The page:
Much older faucets or spigots have handles you can simply take off their stems and handle broaches. For other models, you may need your screwdriver. With it, turn the screw counterclockwise to unscrew the handle.

Remove The Handle 2
Youtube / John Disque

Remove The Packing Nut

The packing nut is located directly behind the handle. It is often hex-shaped. So, you can wind this counterclockwise with your wrench (in most cases) to loosen it.

Sometimes, the nut underneath might also turn. You can prevent this from happening by holding the nut in place with your other wrench.

Hold this nut in place as you wind the packing nut counterclockwise.

Remove The Packing Nut
Youtube / John Disque

Replace The Washer

After you remove the handle and packing nut, you’ll end up with the stem. At the bottom of the stem is a screw that anchors the rubber washer.

Replace The Washer
Youtube / John Disque

First, take out the screw, then remove the old washer.

remove the old washer
Youtube / John Disque

In the above picture, the washer on the right is the old one. You’ll see that it’s pretty worn-down and warped at the periphery. The one on the left is the brand new washer. Washers need to retain their thickness to ensure adequate water pressure and prevent leaks.

put it all back together
Youtube / John Disque

Step 4: If The Leak Occurs At The Spout, Follow These Steps:

This time, you need to remove the bottom nut first. It is the other nut you have to hold in place if you are removing the packing nut.

Remove The Bottom Nut

For this step, you may only need one of your wrenches. Continue to wind it counterclockwise until you get something similar to this:

Remove The Bottom Nut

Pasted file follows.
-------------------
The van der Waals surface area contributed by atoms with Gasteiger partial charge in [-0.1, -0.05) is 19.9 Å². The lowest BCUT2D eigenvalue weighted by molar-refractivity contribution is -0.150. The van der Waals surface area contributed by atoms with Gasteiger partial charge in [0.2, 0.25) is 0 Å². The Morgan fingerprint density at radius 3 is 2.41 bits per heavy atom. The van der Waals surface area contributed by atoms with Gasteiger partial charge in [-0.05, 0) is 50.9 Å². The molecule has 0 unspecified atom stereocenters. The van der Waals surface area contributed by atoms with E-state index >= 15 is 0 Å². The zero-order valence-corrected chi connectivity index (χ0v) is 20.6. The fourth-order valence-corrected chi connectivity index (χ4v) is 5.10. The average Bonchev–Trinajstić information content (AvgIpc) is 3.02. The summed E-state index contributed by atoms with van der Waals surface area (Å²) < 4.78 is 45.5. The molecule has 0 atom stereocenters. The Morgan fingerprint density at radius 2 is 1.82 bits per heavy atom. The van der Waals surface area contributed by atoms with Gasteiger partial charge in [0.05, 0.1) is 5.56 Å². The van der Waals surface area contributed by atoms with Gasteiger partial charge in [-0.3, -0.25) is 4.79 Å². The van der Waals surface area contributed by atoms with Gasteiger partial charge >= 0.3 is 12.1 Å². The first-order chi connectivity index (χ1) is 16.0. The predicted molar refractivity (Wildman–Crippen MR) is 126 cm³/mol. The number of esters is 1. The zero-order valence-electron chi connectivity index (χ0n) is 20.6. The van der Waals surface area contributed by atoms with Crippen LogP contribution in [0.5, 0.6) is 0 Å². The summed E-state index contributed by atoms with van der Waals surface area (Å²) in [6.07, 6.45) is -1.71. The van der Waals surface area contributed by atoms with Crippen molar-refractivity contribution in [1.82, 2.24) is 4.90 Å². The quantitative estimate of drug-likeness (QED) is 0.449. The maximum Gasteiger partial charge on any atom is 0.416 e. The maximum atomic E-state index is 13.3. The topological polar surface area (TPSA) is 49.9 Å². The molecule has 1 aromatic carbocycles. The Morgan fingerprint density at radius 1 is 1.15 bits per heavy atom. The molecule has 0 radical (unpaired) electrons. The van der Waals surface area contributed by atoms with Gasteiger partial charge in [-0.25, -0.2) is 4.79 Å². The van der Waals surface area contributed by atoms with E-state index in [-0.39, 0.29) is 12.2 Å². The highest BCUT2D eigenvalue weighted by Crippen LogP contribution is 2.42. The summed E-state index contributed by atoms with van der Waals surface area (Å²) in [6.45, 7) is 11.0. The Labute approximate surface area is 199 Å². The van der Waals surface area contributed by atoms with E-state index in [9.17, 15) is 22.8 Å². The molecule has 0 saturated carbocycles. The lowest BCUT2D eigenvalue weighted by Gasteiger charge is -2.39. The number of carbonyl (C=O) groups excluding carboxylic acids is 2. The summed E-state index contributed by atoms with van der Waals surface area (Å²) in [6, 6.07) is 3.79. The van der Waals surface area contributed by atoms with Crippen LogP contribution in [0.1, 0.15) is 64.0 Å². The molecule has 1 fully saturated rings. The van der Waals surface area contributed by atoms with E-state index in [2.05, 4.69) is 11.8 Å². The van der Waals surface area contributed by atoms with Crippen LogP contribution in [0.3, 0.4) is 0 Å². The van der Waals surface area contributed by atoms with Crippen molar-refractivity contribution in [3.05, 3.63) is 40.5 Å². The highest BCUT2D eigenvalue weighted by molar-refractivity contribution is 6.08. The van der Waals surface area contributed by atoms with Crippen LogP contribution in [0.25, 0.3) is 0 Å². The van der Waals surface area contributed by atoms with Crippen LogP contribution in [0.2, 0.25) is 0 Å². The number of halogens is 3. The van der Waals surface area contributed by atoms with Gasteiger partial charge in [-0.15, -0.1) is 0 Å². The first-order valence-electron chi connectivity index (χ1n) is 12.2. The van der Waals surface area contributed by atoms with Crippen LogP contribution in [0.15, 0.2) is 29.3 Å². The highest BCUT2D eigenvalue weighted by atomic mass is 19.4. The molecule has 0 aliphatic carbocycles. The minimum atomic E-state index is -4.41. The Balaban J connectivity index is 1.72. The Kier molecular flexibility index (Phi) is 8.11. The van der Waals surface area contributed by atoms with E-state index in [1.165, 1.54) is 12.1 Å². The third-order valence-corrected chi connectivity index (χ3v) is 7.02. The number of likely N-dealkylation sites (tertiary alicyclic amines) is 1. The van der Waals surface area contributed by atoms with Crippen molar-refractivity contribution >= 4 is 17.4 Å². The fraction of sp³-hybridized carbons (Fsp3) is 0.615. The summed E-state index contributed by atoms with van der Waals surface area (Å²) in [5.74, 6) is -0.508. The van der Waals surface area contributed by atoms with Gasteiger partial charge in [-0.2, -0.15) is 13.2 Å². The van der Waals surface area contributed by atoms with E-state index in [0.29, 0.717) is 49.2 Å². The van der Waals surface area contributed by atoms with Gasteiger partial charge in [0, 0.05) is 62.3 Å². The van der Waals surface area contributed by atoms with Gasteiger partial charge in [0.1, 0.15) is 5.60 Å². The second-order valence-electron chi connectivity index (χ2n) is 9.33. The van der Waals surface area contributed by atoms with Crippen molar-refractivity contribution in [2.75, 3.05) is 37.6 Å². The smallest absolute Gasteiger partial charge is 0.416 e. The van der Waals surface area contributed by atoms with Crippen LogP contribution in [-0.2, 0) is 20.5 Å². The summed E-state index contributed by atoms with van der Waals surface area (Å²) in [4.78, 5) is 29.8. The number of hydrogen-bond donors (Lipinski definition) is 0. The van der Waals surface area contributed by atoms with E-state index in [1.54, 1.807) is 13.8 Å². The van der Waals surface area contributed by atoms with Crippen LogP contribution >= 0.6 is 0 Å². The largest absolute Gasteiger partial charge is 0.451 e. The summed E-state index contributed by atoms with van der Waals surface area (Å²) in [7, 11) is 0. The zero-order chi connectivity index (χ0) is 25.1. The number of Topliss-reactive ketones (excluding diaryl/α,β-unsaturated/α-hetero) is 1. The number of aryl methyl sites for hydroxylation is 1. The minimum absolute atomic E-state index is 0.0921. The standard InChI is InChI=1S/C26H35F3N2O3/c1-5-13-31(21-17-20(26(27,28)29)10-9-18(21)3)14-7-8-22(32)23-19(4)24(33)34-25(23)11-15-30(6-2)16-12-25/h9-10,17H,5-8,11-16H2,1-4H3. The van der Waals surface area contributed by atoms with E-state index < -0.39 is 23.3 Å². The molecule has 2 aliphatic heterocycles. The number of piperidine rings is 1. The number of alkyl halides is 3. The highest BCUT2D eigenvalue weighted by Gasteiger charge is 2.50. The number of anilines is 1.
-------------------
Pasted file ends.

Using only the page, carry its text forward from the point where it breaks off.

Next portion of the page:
Youtube / John Disque

At the very end is a rubber washer. It is set up in the same way as the rubber washer near the packing nut.

Replace The Rubber Washer

Unscrew or remove the old rubber washer and replace it with a new one.

Replace The Rubber Washer
Youtube / John Disque

By the way, when screwing the rubber washer, try not to screw it on too tight. This can end up deforming the washer. If the washer is too warped or bent, it may not serve its purpose of stopping leaks.

Step 5: Use Teflon On The Threads

This step is more of a finishing touch. You may not need to do this.

But, a little extra traction and tightness on the threads can make your garden faucet even more leak-proof.

Begin by brushing the threads of the stem and valve. This can remove residue and mineral deposits.

Once you’ve done this, proceed to add Teflon to the threads of the stem and valve.

Use Teflon On The Threads

Step 6: Screw Everything Back Into Place, And Check For Leaks

Step 6: Screw Everything Back Into Place, And Check For Leaks
Youtube / John Disque

Once you’re done placing everything back to where they were, you may now check for leaks.

If you followed the steps correctly, chances are your garden faucet will no longer be leaking after you switch the water supply back on.


Did you get something out of this tutorial?

As homeowners, we hate it whenever the garden faucet leaks. Puddles form. Moss and weeds start to creep up the wall where the faucet is. And, the water bill is inexplicably higher.

We understand that calling your local handyman or plumber may be tempting options. But, we believe you can take matters into your own hands in fixing your garden faucet.

This article was meant to show you can do just that. As you can see, it isn’t as complicated as it’s made out to be.

All you need are a set of tools, some time within your day, and this six-step tutorial to fixing faucet leaks!

Nicolas Wayne

Gardening and lawn care enthusiast